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Lifestyle

Uncorked: Cool climate is just right for Syrah

Bennett Valley was the where Scott MacFiggen and Regina Bustamante started their wine careers.

It was one ton of Syrah grape from Bennett Valley that planted the seeds that would see the husband-and-wife duo exit their careers in the tech industry and found Sosie Wines. 

“I found a place to make it and it was fun side project,” MacFiggen said. “We enjoyed it immensely and it pushed us over the edge.” 

Winemaker spotlight 

What the Bennett Valley AVA lacks in size it makes up for in picturesque landscapes and high-quality wines begging to be discovered. It’s a northwest to southeast trending valley in Sonoma, Calif. Filled with rolling knolls, oak trees, green pastoral land, meandering streams and the shadow of Taylor Mountain, its terrain makes for stunning postcards.

But, it’s the wines that come from the lesser-known pocket of land that are worth seeking. 

“Bennett Valley is a hidden gem for winemakers,” MacFiggen said. “Looking on a map, you’d think it might be a hot site, but it gets a lot of marine influence. All the fog from Petaluma Gap parks itself in Bennett Valley. 

“So, it’s a nice, cool site. Syrah, Merlot and Pinot Noir are the star grapes there. We love it because our style is noninterventionist. We want grapes with lower sugars and that helps native fermentation. It gives us more of the French style where there are more acids on the grapes. We do have really long hang times and that site is always the last one picked.”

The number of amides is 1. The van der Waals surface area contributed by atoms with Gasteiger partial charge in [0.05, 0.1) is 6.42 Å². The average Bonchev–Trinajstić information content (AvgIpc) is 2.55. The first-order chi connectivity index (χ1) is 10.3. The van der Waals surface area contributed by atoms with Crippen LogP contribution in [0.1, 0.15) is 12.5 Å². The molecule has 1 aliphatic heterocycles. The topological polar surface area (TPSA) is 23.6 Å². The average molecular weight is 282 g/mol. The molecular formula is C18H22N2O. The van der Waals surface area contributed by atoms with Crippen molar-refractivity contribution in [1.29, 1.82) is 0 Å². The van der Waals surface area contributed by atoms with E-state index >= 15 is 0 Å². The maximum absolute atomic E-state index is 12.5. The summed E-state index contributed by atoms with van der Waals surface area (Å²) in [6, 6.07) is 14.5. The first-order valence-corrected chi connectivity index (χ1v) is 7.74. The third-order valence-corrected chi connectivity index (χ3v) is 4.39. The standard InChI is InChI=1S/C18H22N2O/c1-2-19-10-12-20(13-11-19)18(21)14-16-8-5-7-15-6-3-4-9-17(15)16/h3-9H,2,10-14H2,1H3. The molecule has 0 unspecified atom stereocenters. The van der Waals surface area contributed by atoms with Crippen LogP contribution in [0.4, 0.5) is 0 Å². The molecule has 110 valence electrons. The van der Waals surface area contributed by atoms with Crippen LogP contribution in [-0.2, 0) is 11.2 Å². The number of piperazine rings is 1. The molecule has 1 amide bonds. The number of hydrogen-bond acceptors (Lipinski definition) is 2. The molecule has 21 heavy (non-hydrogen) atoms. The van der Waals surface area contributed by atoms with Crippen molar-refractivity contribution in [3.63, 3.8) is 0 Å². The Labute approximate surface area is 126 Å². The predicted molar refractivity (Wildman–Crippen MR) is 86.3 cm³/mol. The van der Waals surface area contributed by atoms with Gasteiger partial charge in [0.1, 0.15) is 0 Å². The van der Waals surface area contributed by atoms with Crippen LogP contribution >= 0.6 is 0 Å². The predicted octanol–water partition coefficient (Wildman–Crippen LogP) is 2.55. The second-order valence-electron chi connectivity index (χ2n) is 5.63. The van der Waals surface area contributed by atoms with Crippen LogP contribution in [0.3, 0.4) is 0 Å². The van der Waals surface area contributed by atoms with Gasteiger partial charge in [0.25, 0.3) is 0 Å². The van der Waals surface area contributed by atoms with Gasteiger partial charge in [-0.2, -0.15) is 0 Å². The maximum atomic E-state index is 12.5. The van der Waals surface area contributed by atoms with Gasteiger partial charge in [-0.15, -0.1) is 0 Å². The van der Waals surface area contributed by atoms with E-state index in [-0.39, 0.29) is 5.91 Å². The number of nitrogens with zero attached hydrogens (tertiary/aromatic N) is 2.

The Sosie, Vivio Vineyard, Bennett Valley Syrah 2016 ($38) rings out as a blue fruit, meaty, floral and elegant cool-climate version of the varietal.

When given an extended hang time and a cooler climate in which to grow, Syrah goes deep on its flavors and Sosie taps into blueberry, plum and charcuterie. 

“We think in a cool climate, Syrah really shows its nuances,” Bustamante said.  

However, it’s not alone in the bottle. 

Although wines from France’s Côte Rôtie allow for as much as 20% Viognier to be co-fermented in the final wine, the Sosie style instead co-fermented 7% Roussanne. The Rhone varietal has been bottled as a standalone white known for its floral notes and high acidity and is frequently paired with Marsanne and/or Grenache Blanc.

Here it is an aromatic lift, a floral edge and another acidic presence that adds a freshness to the wine. 

The co-fermentation leaves little room for error as it locks in a rather specific flavor profile that’s hard to change post-fermentation. With whole cluster fermentation – 25% of the blend included the stems in 2016 – the wine has an additional layer and furthers the couple’s push toward noninterventionist winemaking and highlights the maximization of all the vineyard has to offer. 

“We are experimenting how much whole cluster to leave in,” Bustamante said. “In 2016, it was 25% whole cluster, in 2017 it was 40% and in 2018 it was 100% whole cluster. We think it tastes great, but haven’t bottled yet.” 

Sosie already is an excellent Syrah; the new vintages can’t arrive soon enough.

• James Nokes writes a bi-weekly wine column for the Daily Chronicle. He’s been tasting, touring and collecting in the wine world for several years. Email him at news@daily-chronicle.com.​

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